I just dropped by the project showcase for MIT’s MAS.964 (graduate course for One Laptop Per Child). I was very impressed with the applications the students, professors, and lecturers are developing for the OLPC. In particular, I was struck by the work that’s been done on Mesh Networking as part of the MIT Media Lab’s work with the OLPC project, especially Michail Bletsas and the venerable Walter Bender.
Polychronis Ypodimatopoulos, Pol for short, has developed a “probabilistic presence mechanism” that interacts with the mesh firmware for the OLPC. The presence mechanism uses a very small amount of information from special presence frames exchanged between direct neighbors that contain condensed presence information from their respective neighbors (the ad-hoc meshing firmware in the OLPC relays packets without touching the kernel - a novel development in its own right that reduces the CPU load on the processor to only the packets destined for that machine). The impressive feature of this approach to presence is that the time to detection is a linear function of the distance - a major change from most mesh networks where the routing table is either pre-determined or the time to discovery is a quadratic function (square) of the distance.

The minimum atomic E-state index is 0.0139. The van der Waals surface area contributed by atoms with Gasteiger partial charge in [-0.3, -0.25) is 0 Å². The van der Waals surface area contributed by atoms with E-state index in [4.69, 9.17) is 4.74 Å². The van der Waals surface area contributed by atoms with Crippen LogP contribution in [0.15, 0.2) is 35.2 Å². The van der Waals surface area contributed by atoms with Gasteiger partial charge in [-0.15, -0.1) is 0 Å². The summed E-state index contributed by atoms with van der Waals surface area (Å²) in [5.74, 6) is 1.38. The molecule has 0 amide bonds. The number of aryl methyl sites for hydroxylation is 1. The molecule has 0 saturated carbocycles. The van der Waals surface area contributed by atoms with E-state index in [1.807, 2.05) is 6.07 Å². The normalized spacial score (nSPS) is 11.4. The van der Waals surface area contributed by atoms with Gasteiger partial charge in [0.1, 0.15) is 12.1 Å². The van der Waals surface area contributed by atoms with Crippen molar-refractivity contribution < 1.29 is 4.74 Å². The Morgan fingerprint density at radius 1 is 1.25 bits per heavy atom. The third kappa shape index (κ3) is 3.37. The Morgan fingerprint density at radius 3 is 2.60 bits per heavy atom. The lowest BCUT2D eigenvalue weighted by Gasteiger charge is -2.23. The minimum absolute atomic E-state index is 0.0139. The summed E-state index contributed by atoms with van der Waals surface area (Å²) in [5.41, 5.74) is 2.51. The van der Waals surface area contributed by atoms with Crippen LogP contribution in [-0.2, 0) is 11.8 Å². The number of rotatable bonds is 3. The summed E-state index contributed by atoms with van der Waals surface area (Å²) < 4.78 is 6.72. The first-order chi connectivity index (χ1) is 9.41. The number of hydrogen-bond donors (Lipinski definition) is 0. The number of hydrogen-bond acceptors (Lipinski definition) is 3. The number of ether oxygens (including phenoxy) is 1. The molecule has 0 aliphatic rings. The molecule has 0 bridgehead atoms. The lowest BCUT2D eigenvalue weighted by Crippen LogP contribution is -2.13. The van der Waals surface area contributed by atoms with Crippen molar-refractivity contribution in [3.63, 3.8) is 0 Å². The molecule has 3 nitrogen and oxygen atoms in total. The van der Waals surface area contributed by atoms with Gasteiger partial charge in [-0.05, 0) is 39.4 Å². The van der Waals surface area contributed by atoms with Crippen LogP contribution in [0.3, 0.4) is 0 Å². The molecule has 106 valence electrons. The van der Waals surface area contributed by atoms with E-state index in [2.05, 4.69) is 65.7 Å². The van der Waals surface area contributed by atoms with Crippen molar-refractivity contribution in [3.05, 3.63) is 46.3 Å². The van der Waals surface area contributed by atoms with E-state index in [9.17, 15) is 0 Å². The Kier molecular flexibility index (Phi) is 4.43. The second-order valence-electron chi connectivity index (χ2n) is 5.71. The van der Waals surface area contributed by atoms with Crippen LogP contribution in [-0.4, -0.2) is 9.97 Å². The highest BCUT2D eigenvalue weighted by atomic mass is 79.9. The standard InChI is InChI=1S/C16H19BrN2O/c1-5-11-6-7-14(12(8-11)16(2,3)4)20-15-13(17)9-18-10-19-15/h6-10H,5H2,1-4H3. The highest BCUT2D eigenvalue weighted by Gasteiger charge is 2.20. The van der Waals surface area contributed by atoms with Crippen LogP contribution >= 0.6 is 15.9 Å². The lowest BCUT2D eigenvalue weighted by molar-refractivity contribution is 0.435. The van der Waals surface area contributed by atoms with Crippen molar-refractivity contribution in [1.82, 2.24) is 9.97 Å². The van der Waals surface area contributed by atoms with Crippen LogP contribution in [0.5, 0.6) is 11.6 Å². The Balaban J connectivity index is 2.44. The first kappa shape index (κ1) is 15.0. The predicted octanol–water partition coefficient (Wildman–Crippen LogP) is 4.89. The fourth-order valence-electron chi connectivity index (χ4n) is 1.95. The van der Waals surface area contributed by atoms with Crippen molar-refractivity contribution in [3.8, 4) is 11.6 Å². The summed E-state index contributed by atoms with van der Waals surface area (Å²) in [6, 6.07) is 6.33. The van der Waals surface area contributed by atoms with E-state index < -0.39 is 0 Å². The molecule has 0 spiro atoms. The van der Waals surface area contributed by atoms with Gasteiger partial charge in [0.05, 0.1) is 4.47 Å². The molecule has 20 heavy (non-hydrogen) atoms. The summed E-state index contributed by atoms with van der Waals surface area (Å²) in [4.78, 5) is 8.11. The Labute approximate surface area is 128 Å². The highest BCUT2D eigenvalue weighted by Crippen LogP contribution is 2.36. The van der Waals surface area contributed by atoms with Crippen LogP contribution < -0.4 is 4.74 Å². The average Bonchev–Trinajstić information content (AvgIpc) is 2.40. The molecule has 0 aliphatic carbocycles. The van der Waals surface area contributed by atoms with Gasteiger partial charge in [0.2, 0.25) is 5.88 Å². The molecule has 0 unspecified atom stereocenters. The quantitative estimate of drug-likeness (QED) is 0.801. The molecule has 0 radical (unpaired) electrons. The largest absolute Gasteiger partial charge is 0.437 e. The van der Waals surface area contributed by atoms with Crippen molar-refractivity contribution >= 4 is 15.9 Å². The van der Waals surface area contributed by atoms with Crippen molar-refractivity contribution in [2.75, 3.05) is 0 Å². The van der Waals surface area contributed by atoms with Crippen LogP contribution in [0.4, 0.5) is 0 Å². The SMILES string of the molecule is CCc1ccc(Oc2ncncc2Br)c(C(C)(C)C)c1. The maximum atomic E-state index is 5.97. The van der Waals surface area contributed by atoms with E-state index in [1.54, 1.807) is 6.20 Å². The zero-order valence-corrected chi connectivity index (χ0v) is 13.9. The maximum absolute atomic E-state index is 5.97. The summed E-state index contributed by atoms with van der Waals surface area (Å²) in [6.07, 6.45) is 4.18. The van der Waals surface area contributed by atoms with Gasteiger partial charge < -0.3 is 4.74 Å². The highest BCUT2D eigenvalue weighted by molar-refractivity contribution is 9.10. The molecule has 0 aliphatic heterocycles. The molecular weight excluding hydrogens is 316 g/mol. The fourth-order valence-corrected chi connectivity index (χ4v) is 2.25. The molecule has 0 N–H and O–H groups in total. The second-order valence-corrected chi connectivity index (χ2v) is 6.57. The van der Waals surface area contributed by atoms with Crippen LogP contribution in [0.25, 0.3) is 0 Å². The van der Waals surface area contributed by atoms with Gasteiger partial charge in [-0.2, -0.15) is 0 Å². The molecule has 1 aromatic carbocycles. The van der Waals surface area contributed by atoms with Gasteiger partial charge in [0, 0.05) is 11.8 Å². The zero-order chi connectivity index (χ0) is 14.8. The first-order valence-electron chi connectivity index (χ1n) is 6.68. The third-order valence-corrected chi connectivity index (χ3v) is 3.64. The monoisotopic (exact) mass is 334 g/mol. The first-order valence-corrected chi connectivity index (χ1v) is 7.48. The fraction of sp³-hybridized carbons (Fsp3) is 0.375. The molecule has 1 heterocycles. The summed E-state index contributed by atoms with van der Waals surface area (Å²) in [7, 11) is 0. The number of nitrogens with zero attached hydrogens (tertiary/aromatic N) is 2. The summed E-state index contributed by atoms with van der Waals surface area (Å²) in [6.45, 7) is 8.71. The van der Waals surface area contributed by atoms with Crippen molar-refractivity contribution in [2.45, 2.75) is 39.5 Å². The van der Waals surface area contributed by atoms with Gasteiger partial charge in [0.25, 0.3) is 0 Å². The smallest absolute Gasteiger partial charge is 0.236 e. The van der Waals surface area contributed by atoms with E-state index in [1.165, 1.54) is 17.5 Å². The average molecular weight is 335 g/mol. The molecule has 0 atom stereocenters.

Pol’s writeup on his work is here: http://web.media.mit.edu/~ypod/mesh/.
*please note this posting has been corrected based on feedback from Pol Y.